The amount of heat that is generated in the HDA enclosure may be determined by known formulas, the specific form of which is only significant from the standpoint that they indicate that, as the number of disks are increased or the dimensions of the disks are increased, the temperature increases in a linear fashion. However, as the speed of the disk pack is increased, the increase in temperature is exponential. The need to increase rotational speed may be prompted by a desire to maintain the same data rate using smaller disks. If the recording density along the length of the track is the same for both size disks, the shorter track of the smaller disk must be rotated faster to achieve the same data rate.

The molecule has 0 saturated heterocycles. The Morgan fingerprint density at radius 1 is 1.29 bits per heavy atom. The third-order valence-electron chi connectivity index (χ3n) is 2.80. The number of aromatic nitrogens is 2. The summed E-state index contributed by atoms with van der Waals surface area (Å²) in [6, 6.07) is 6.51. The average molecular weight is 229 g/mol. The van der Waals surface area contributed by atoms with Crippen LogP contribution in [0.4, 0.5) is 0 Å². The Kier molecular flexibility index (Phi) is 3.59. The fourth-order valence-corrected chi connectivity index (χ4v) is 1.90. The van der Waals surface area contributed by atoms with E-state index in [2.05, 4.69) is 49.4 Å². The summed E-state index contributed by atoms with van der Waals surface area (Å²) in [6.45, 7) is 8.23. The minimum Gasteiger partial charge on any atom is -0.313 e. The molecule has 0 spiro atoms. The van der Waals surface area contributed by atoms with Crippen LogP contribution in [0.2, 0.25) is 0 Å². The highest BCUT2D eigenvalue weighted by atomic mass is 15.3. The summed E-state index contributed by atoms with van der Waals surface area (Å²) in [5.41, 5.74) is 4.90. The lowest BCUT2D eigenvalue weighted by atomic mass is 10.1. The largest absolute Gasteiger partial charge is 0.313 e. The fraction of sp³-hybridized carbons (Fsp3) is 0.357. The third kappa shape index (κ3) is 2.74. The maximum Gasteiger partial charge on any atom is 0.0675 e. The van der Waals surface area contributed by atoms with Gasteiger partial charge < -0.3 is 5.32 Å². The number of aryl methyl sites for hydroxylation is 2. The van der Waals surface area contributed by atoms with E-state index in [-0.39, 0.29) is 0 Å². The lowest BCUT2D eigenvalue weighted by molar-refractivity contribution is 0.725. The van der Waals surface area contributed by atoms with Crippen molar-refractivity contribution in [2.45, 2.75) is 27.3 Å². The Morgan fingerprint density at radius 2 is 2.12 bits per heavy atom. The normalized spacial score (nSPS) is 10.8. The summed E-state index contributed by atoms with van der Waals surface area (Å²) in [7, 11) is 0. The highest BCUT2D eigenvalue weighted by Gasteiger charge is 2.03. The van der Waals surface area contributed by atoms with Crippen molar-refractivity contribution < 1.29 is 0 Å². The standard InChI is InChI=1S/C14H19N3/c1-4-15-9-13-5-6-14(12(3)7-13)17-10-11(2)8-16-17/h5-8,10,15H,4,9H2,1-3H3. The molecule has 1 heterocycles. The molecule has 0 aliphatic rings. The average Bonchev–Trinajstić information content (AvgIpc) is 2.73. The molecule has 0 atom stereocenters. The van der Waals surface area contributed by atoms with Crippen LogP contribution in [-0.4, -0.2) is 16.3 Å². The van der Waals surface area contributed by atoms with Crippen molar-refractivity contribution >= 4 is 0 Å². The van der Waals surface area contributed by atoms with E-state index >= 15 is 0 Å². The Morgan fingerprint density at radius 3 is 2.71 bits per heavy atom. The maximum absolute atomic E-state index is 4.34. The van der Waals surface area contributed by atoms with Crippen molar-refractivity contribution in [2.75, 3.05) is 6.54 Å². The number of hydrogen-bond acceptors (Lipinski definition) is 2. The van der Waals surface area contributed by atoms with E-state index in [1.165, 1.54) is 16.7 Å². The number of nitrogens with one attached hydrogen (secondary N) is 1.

The improved cooling and filtration arrangement that is embodied in the HDA of FIG. 2 will first be described in connection with the schematic diagram of the system shown in FIG. 3.
As depicted in FIG. 3, the improved arrangement comprises a closed loop path 30 which includes a pair of parallel branch paths 31 and 32. A pair of pumps 33 and 34 are shown in the main portion of the closed loop path. Pump 33 represents the pumping action of the magnetic disks while pump 34 represents an impellar pump formed integrally on the disk hub on the inside of the disk spacers. Impedance 36 shown in FIG. 3 represents the restriction to air flow caused by the openings in the disk spacers 16 as the air is moved between the two pumps 33 and 34. As shown in FIG. 3, air leaves the outlet 37 of pump 33 and is returned to the input 38 through one of two parallel branches 31 and 32. Branch 31 contains an air filter 40 which represents a relative high impedance 41 to the flow of air between outlet 37 of pump 33 and inlet 38 of pump 34. As a result, only a relatively small volume of total air being circulated passes through branch 31 and is filtered.